Those who suffer from gastroesophogeal reflux disease (GERD) may have new hope thanks to a new international multi-center trial of an endoscopic treatment for the disease.
Image courtesy Vanderbilt Medical Center
by Lisa Peper
Vanderbilt University Medical Center is offering a new
procedure for heartburn sufferers that could reduce the symptoms of
gastroesophogeal reflux disease (GERD) in less time than most people
take for lunch.
The Medical Center will be participating in an international,
multi-center trial of a completely endoscopic corrective treatment for
GERD. During the 15- to 20-minute outpatient procedure, a device called
the Plicator is used in an attempt to correct the underlying mechanical
defect that causes GERD.
The Plicator procedure is the first endoscopic treatment to replicate
what is done during surgery, said Alfonso Torquati, assistant
professor of surgery and the principal investigator for this study. In
this study we want to solidify the efficacy of this procedure. Were
hopeful that endoscopic treatment will become a viable option for
More than 15 million Americans suffer from daily heartburn, the most
common symptom of GERD. Other symptoms associated with the condition
include regurgitation, chest pain, hoarseness, wheezing and chronic
cough. GERD can also result in tissue damage from chronic reflux of
stomach contents into the esophagus.
Normally, the muscular valve at the end of the esophagus, the lower
esophageal sphincter, keeps stomach contents from refluxing up into the
esophagus. GERD sufferers have a weakened sphincter or one that relaxes
too frequently, allowing stomach contents to flow up.
If left untreated, GERD can lead to a variety of esophageal
complications, including inflammation, ulceration or strictures. GERD
patients are also at risk to develop a pre-cancerous condition known as
The Plicator procedure allows physicians to tighten the valve between
the esophagus and the stomach, restoring the normal anti-reflux
barrier. The Plicator is inserted into the esophagus until it enters
the stomach. There, physicians use the devices small arm to retract
the gastric wall and make a fold around the sphincter. The device then
places one suture to hold the fold together creating a tighter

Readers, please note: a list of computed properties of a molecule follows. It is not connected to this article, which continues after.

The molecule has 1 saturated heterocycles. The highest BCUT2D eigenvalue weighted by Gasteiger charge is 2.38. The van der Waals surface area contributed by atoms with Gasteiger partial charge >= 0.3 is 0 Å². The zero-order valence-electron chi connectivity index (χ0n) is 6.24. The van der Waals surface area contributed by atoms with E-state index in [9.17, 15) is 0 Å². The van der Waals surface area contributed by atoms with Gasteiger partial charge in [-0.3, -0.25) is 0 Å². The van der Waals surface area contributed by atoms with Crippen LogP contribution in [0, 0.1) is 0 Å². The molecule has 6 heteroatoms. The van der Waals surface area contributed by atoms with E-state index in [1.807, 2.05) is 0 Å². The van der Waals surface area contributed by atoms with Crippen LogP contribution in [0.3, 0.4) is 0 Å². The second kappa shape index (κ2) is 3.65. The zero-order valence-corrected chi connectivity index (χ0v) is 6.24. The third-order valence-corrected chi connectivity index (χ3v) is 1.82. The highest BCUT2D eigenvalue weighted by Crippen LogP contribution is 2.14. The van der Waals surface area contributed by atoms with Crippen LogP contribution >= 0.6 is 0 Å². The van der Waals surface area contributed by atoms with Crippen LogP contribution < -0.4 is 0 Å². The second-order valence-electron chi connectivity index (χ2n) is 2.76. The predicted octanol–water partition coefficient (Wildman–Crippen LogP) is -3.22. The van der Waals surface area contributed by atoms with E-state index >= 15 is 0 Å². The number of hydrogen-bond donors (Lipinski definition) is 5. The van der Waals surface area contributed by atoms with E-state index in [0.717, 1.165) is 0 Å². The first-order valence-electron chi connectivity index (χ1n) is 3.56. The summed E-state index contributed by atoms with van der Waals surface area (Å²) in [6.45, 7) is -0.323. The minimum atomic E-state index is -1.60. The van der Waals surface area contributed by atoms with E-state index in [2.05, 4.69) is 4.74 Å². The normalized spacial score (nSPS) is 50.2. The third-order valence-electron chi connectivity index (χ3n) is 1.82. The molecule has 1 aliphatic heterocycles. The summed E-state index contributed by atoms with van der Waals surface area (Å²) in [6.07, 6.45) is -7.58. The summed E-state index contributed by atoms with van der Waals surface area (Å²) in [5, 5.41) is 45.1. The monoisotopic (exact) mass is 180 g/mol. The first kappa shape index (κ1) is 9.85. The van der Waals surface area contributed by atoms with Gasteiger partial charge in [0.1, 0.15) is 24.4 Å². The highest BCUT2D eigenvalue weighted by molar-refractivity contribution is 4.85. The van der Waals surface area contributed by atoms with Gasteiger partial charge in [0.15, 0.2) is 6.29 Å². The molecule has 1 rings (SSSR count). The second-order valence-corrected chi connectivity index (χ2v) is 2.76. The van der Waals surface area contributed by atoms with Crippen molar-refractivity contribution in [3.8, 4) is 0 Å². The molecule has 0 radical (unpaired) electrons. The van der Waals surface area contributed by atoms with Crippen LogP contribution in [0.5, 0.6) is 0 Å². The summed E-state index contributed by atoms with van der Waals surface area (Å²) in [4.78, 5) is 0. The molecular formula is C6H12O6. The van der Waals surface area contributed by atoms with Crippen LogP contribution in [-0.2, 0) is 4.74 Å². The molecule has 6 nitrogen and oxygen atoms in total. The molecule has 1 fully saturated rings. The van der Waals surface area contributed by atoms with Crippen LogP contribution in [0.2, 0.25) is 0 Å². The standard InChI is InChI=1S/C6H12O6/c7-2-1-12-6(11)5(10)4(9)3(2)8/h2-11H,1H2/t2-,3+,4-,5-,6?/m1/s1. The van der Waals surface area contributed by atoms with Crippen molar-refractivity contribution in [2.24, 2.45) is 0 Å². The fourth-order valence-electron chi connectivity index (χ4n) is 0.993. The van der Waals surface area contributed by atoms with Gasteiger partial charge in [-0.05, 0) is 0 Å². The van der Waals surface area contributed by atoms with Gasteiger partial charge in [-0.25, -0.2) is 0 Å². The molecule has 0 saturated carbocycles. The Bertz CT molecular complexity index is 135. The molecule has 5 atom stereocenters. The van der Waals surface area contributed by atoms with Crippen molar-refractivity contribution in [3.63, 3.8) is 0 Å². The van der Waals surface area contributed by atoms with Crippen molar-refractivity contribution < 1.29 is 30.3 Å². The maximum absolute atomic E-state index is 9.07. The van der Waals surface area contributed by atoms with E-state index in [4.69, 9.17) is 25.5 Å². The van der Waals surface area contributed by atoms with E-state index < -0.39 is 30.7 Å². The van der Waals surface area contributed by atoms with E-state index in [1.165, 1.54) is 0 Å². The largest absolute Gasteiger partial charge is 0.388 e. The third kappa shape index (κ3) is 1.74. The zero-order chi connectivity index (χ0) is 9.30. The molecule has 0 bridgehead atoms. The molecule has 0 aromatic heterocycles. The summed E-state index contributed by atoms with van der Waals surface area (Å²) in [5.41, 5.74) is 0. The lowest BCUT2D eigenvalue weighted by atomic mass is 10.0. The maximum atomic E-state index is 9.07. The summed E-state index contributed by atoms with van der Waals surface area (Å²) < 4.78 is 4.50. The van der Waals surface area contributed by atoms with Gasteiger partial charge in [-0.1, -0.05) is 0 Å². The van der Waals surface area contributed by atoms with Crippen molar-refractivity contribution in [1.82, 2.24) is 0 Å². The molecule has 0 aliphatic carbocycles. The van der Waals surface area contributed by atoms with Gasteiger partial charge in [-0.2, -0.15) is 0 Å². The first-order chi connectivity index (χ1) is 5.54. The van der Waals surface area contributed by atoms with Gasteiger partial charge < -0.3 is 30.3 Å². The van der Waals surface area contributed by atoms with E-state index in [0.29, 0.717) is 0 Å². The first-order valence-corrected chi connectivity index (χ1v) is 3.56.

While medical therapy is very effective for many people, some do not
want to be on medication their entire lives, and some cannot afford
it, Torquati said. Surgery is also effective, but requires
hospitalization and a longer recovery time. The Plicator procedure
could be a great option if proven effective in this study.
We are continuously searching for less invasive surgical procedures,
for options that are less disruptive to our patients lives, said
William O. Richards, professor of surgery, director of laparoendoscopic
surgery, and co-investigator in this study. This treatment will have
patients home that same day and back to work the next. It could be a
big step forward in treating heartburn.
Approved by the FDA in 2003, the Plicator procedure was shown effective
in eliminating medication dependence in 70 percent of treated patients
out to one year post-procedure in an earlier trial. The current trial
will include 250 patients in both the United States and Europe, of
which Vanderbilt will be recruiting 15 to 20 participants.
During the randomized study, participants will get either the Plicator
procedure or a sham procedure. Participants in the sham procedure
will go through all the procedural steps but will not receive a suture.
We are using the sham procedure to assess the placebo effect,
Torquati said. But every patient who participates in the trial will
have the opportunity to undergo the actual procedure if they choose to
After three months, study participants will learn if they received the
actual procedure or the sham procedure. Those receiving the sham will
have the option of undergoing the Plicator treatment at that time.
Participants must be 18 years or older and have been diagnosed with
GERD and/or currently taking prescription medication to treat GERD.
For more information, call Joan Kaiser at 343-5821.